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Western books sell well in China

March 25, 2006 at 11:54 PM   |   Comments

BEIJING, March 25 (UPI) -- The best-seller list in China looks a lot like the one that appears in the Sunday New York Times, China Daily reported.

Current or recent best-sellers include Bill Clinton's autobiography, "My Life"; "Harry Potter and the Half-Blood Prince"; and "The Da Vinci Code." That last one was something of a surprise to publishers, who did not expect a Christian-themed thriller to be a big hit, China Daily said, but its success has made other works by Dan Brown big sellers.

The foreign book phenomenon started in 1990 with "The Bridges of Madison County," which was popular in China even before Clint Eastwood's film adaptation was released.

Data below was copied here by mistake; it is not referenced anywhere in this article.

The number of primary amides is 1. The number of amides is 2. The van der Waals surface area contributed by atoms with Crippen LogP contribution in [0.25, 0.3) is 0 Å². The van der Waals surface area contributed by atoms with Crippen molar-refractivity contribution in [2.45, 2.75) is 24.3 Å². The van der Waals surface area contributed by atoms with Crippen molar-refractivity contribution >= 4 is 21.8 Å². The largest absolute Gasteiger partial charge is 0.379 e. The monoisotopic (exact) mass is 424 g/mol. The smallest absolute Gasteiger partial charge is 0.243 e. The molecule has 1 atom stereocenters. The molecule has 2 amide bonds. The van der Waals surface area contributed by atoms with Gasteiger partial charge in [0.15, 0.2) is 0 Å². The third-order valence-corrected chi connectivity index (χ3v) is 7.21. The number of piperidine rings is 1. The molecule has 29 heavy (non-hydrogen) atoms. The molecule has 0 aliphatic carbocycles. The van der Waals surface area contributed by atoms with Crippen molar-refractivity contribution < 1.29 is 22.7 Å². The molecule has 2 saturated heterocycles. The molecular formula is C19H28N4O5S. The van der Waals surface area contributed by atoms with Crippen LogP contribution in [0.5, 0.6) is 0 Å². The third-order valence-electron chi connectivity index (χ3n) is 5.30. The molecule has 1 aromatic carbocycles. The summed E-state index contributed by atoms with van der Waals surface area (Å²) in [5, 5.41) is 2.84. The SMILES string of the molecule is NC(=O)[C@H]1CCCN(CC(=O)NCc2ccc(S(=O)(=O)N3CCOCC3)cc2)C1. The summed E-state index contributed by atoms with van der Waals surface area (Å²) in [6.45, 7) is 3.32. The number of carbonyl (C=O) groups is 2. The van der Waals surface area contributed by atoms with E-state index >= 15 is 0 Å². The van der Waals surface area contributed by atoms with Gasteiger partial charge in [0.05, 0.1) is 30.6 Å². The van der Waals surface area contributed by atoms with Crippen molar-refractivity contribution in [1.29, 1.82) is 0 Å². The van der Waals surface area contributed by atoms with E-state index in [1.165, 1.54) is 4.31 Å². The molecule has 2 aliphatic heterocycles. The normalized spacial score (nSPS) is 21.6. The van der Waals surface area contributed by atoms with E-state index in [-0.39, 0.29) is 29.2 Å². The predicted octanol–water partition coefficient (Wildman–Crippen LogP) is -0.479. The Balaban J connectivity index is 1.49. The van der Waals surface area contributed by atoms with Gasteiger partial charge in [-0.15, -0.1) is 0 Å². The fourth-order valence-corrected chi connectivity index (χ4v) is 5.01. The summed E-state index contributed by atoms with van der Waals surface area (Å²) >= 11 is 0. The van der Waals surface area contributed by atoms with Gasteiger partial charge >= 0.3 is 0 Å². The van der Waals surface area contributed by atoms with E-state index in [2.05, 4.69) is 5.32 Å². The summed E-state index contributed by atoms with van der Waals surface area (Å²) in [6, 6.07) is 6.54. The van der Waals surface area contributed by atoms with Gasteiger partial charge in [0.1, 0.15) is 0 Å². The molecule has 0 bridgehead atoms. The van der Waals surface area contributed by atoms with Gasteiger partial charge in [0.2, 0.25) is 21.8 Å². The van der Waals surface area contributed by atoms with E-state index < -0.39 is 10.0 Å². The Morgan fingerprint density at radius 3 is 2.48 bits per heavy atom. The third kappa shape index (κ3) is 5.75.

"The book was published at a time when the country had undergone a lot of changes -- a confrontation of traditional value and liberalization ideas brought by the opening policies," Chen Min of the People's Literature Publishing House said. "People wondered what Westerners would do when facing such choices."

Some western authors -- including Stephen King -- do not do well in China. King is apparently at a disadvantage because most Chinese prefer ghost stories to King's psychological and environmental horror tales.

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